My name is Tyler Barr and I am in the final month of my PhD, at the University of Leeds. My PhD research is supervised by Professor Graham Cook and Dr Fiona Errington-Mais. My interest in cancer immunotherapy research was first sparked after I completed my MSc in Molecular Medicine. Having lost a wonderful friend, Will, to Ewing sarcoma in 2015, when a PhD studentship was advertised investigating immunotherapies for Ewing sarcoma, it seemed it was meant to be. I applied and was successful. In this short blog, I hope to explain a little about my PhD research, and how this will be expanded into osteosarcoma (OS).
My PhD research investigated the use of oncolytic viruses (OV) for the treatment of Ewing sarcoma (a type of bone cancer). Oncolytic ‘cancer busting’ viruses are a type of immunotherapy. They can kill cancer cells directly and by activating the body’s immune system to fight cancer.
We used tumour cells grown in the lab to test how effective OVs are at killing the Ewing sarcoma cells directly. We also extracted immune cells (commonly known as white blood cells) from blood collected through blood donation. Then we looked at how well the OVs could activate these immune cells and help tumour cell killing. This research is in its early stages, but these steps are essential for any further progression. In future years, they could be potentially used in clinical trials.
Investigating oncolytic viruses in osteosarcoma
My post-doctoral research will assess OV in OS. OVs target cancer cells and leave healthy cells unharmed due to a number of factors which differ between these cell types. One of which is the presence of small molecules on the cell surface of cancer cells, which allow the virus to enter the cell. To identify OVs which may be effective for OS treatment, cells grown in the lab will be screened for these small virus-entry molecules on the cell surface. I will also test the ability of OV to kill OS cells directly.
To assess the effect OV therapy has on the immune cells in OS, I will obtain immune cells from blood. The immune cells will then be treated with OVs and put into contact with OS cells in the lab, to determine whether OV treatment increases their ability to recognise and kill cancer cells.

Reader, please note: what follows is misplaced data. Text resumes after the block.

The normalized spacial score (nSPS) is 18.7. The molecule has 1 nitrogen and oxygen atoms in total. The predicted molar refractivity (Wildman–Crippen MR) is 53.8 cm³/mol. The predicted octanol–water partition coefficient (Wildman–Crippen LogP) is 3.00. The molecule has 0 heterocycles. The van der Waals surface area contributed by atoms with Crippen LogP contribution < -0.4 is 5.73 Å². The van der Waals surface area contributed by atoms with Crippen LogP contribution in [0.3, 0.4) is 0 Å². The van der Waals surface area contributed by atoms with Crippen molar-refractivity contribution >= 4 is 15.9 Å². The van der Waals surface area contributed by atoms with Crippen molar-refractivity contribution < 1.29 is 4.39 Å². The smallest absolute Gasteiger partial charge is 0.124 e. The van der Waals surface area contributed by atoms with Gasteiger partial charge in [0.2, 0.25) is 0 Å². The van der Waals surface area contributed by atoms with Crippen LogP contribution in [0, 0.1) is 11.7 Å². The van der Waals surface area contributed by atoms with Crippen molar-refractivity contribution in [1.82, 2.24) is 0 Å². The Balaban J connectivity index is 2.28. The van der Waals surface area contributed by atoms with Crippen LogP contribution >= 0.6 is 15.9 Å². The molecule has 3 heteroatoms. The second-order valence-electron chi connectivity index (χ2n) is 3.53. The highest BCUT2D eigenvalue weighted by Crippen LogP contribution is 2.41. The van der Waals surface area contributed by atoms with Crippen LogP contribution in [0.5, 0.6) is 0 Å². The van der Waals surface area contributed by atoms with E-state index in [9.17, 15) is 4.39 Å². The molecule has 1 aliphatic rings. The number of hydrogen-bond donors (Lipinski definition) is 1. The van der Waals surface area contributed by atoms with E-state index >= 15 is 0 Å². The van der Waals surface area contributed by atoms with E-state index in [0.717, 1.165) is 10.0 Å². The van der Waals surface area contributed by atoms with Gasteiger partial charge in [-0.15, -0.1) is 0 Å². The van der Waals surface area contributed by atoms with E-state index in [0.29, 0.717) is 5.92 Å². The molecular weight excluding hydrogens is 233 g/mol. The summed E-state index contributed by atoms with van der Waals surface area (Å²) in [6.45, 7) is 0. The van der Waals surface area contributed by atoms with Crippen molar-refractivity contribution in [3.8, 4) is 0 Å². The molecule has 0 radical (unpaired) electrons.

A disease where cells divide and grow uncontrollably and can spread to other areas of the body. cells are known to weaken the immune response. This is one of the key reasons that tumours can grow and spread. My research will investigate the ways in which OS tumours can hide from the immune system. Once we better understand this, it will allow us to test combinations of OV with other treatments to find the best one.
Long term impact of this research
Our lab hopes to publish our results establishing the effectiveness of OV against OS so that these can be considered for clinical trials. Getting a new treatment approved for use is a very long process. The work I am doing is the first key step towards this.
I often describe it as each research project provides the answer to part of a very complex puzzle. The more projects there are working on specific areas of cancer research, the more quickly we can put those pieces together. Therefore, we will better understand the cancer and identify kinder and better treatments for patients.
‘I have met many sarcoma patients and their families over the past 4 years. Nothing provides more motivation to work towards developing better and kinder treatments’. – Tyler Barr
I hope to continue a career in research, with a focus on immunotherapies for sarcoma. Having met so many sarcoma patients over the past 4 years, I am very determined to work towards finding new treatments. There is an urgent need as the current standard treatments for sarcomas are very outdated.
I have met so many incredible researchers from all around the world. I am very hopeful that with this collaborative approach, future years hold promise for providing improved treatments for OS and Ewing sarcoma. The support of charities such as Osteosarcoma Now is essential in moving the research in this field forward.